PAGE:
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Erm? They're Clive and Les aren't they?
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Salcombe 25th July
25th July, 2005
Didn't want to get up this morning. Cold. Wet. Horrible. But at least the wind was blowing in the right direction.
Yesterday morning we stayed in bed until late and, as it was blowing 25 buckets of shit with cold rain to boot, we decided that a day in port would be good. So yesterday nothing happened, at all. Nothing. Zilch. Nada. So no report. So there!
But this morning in spite of the cold, wet, and horrible morning, we did finally drag ourselves out of bed, and, following a late breakfast and a trip to the yacht club for a shower, we finally cast off and, after refilling fuel tanks, we went to sea. We were a bit nervous about what the weather was going to be like as we had seen a couple of locals putting on their rainwear before walking into town and locals always know the signs of bad weather!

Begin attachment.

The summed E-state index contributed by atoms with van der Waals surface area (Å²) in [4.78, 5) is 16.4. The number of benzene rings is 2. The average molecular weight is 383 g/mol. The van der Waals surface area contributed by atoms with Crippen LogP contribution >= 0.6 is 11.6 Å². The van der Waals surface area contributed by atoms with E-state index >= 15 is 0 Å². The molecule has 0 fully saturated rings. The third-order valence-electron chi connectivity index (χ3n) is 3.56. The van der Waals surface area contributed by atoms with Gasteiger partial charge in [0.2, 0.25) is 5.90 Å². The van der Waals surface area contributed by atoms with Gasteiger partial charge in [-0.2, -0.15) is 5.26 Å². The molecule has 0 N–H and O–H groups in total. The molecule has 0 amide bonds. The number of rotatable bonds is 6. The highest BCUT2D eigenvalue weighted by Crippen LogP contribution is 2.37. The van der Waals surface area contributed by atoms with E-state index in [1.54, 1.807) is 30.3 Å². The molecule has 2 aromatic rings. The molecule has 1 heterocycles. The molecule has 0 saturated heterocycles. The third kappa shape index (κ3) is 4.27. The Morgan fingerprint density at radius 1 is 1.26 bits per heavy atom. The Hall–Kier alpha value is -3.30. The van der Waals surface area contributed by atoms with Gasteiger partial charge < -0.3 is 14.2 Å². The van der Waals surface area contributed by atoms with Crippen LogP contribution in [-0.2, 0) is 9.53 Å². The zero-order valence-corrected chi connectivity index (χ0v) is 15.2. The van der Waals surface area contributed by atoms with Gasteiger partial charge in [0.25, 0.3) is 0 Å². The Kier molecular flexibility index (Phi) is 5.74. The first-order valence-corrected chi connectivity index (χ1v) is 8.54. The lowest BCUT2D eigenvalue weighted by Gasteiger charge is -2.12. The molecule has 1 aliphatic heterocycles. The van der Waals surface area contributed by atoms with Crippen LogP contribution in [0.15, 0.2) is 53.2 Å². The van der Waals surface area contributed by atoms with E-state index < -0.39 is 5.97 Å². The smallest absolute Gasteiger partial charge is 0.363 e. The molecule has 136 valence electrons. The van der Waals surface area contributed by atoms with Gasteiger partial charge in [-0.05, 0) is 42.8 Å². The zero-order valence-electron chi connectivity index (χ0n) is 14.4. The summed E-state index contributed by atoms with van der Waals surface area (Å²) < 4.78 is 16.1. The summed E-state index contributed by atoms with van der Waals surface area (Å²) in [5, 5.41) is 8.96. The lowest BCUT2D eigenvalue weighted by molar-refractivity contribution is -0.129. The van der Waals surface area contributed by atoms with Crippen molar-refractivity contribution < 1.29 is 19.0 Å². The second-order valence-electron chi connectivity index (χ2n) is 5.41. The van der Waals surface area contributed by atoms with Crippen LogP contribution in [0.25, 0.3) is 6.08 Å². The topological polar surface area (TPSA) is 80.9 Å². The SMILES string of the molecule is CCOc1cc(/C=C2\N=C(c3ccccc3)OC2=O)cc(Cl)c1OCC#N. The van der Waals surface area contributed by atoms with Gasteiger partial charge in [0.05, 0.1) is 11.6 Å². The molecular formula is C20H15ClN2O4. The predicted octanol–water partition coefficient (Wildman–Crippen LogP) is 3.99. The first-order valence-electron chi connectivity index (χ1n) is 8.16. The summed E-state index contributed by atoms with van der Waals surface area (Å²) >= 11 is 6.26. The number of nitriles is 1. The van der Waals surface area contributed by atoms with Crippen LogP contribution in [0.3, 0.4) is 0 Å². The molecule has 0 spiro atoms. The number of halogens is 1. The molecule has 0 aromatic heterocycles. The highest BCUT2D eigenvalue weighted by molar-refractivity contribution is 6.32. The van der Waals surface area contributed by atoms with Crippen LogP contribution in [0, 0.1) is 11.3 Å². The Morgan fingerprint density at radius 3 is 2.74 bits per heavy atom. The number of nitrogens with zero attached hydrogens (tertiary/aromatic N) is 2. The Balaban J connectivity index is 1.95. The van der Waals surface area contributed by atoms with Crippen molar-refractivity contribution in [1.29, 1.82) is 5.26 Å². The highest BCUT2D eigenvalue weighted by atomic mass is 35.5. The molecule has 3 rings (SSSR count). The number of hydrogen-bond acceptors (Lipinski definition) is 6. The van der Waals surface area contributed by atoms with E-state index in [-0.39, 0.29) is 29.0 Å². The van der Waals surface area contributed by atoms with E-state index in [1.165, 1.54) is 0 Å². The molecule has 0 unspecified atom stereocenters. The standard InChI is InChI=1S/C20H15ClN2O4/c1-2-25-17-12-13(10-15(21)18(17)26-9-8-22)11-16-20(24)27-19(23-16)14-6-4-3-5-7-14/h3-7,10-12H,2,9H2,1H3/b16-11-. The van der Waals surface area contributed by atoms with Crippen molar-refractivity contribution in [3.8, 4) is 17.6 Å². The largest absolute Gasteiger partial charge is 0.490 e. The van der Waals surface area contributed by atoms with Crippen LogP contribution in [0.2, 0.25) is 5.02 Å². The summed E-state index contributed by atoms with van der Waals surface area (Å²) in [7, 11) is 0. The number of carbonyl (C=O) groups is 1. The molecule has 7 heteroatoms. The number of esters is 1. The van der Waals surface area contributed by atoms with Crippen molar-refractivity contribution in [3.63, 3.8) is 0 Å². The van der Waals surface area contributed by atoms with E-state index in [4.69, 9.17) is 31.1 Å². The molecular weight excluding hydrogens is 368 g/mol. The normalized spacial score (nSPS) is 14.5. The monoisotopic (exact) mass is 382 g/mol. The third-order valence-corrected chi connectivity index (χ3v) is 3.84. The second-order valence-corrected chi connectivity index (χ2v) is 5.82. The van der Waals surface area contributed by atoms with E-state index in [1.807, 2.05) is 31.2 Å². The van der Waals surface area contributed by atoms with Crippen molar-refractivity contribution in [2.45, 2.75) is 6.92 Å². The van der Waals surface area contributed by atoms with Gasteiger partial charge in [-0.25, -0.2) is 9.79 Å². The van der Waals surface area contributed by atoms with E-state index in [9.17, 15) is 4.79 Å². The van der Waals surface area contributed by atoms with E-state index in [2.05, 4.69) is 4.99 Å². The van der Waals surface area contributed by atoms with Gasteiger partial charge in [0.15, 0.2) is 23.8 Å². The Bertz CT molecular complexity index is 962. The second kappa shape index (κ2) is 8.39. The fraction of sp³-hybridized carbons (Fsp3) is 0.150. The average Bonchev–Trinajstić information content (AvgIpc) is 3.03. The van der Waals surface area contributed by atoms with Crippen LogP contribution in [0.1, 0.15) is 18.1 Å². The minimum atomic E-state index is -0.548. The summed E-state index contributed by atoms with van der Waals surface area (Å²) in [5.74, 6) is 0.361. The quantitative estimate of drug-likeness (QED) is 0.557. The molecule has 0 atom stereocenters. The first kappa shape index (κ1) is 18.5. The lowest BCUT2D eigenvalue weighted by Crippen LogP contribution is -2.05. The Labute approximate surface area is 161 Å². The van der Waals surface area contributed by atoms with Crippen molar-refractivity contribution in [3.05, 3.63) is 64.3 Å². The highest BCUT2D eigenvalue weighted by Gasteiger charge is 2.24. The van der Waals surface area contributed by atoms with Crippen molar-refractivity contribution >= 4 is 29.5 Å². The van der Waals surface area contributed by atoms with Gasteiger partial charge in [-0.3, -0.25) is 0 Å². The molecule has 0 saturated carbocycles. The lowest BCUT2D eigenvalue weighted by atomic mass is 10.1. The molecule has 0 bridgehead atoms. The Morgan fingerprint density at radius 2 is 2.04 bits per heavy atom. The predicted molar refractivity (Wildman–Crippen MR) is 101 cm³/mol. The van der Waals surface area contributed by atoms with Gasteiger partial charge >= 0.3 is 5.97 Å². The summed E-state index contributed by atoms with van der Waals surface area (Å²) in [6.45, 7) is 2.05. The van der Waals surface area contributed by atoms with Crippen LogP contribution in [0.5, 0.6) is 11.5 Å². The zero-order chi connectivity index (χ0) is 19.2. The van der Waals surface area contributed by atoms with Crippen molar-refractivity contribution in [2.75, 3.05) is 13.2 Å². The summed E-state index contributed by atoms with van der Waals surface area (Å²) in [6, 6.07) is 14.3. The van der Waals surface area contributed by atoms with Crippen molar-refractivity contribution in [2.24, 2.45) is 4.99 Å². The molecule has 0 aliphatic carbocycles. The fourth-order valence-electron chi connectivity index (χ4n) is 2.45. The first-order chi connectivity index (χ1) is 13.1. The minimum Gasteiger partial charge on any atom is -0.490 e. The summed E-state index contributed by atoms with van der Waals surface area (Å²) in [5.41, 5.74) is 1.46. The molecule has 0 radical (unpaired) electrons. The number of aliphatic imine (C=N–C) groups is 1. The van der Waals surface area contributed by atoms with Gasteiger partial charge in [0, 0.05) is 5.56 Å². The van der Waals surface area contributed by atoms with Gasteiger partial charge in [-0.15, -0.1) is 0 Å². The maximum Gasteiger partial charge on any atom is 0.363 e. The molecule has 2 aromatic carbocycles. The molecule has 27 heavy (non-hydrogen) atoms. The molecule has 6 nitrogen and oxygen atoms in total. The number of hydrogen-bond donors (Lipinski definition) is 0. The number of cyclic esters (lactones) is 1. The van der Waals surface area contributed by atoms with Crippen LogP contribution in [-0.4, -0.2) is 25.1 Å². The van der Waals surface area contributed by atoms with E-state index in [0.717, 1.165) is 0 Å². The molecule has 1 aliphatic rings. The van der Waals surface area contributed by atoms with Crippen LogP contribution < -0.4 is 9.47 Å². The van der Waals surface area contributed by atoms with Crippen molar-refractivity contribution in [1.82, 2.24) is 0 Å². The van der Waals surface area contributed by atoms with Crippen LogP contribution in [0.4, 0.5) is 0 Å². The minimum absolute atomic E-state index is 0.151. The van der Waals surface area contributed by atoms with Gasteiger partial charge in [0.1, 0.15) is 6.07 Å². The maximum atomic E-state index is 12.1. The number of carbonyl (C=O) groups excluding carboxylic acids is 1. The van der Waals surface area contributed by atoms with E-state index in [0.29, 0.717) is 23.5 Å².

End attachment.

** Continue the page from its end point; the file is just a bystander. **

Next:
As we left Brixham, it was almost noon. The drizzle paused a moment, but not quite long enough to get a photograph of the sun shining off the rain wet roofs. We headed out to sea, into the grey, damp channel. This was not going to be the highlight of two sailing careers.
Bored at nothing to look at, crazed at nothing to do, I deployed the fishing gear. Within minutes we had landed a splendid garfish. I have a super recipe for garfish, cooked as sardine and served with tomato and chilli sauce. Dinner could be exciting tonight. But that was about the only highlight (medium light, even low light) of the day. The sailing was just boring. Didn't catch another fish, of any genus. Didn't see anything exciting. So lets get to Salcombe.
We arrived off Salcombe and located the leading lights which would take us safely around the sandbar which guards the entrance to the Salcombe River. We motored up the channel fearing that there would be no available moorings for us to tie to. After all, we had been following half a dozen yachts into Salcombe all afternoon, and there was a veritable armada of yachts behind us, and if they had all booked berths, we might have to park Quintet on the beach for the night.